Date of Award

January 2015

Degree Type


Degree Name

Doctor of Philosophy (PhD)


Mechanical Engineering

First Advisor

Steven T Wereley

Committee Member 1

Cagri A Savran

Committee Member 2

Nicole L Key

Committee Member 3

T.N. Vijaykumar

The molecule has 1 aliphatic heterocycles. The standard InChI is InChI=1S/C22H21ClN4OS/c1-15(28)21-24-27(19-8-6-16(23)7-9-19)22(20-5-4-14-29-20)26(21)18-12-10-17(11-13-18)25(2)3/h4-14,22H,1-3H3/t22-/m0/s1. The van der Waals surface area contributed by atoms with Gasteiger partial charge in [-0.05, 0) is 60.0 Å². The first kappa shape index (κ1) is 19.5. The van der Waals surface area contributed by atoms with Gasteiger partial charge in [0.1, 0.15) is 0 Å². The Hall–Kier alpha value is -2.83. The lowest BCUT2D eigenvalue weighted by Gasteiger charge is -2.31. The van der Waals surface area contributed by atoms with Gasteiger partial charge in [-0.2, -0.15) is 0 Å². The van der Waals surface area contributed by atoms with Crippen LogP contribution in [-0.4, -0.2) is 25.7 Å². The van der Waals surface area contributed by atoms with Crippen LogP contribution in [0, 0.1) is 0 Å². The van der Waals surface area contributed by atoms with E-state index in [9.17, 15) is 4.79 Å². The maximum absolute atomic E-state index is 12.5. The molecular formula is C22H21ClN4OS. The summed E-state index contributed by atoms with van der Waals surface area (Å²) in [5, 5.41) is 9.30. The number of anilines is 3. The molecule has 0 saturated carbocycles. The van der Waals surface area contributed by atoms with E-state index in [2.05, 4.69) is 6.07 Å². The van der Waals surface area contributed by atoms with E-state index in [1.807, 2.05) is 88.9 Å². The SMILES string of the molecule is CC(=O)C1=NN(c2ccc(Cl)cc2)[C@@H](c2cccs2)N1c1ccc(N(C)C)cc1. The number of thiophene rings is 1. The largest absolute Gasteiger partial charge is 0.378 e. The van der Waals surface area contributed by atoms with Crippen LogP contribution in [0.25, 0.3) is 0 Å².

Screening is a fundamental process in today’s medicine and clinical diagnostics, comprising of several processes ranging from finding new target molecules having the desired therapeutic potential to identifying biomarkers for accurate diagnosis of a spectrum of diseases. Current high throughput screening (HTS) platforms leverage sophisticated robotics to perform a large number of experiments very quickly, an otherwise unmanageable task with manual labor. However, these systems are capital intensive which limit their use to large pharmaceutical companies or larger research labs. Additionally, reagent consumption is of the order of 10-100 µL per assay, which leads to substantial consumables cost. Recently proposed droplet microfluidic technologies have the potential to substantially reduce assay costs by performing reactions using nanoliter volumes at very rapid rates. However, their incorporation into screening workflows is limited owing to various technological challenges such as on-chip droplet storage for long incubation assays, fluid waste due to large dead volumes, lack of programmable control over individual assay droplets, etc.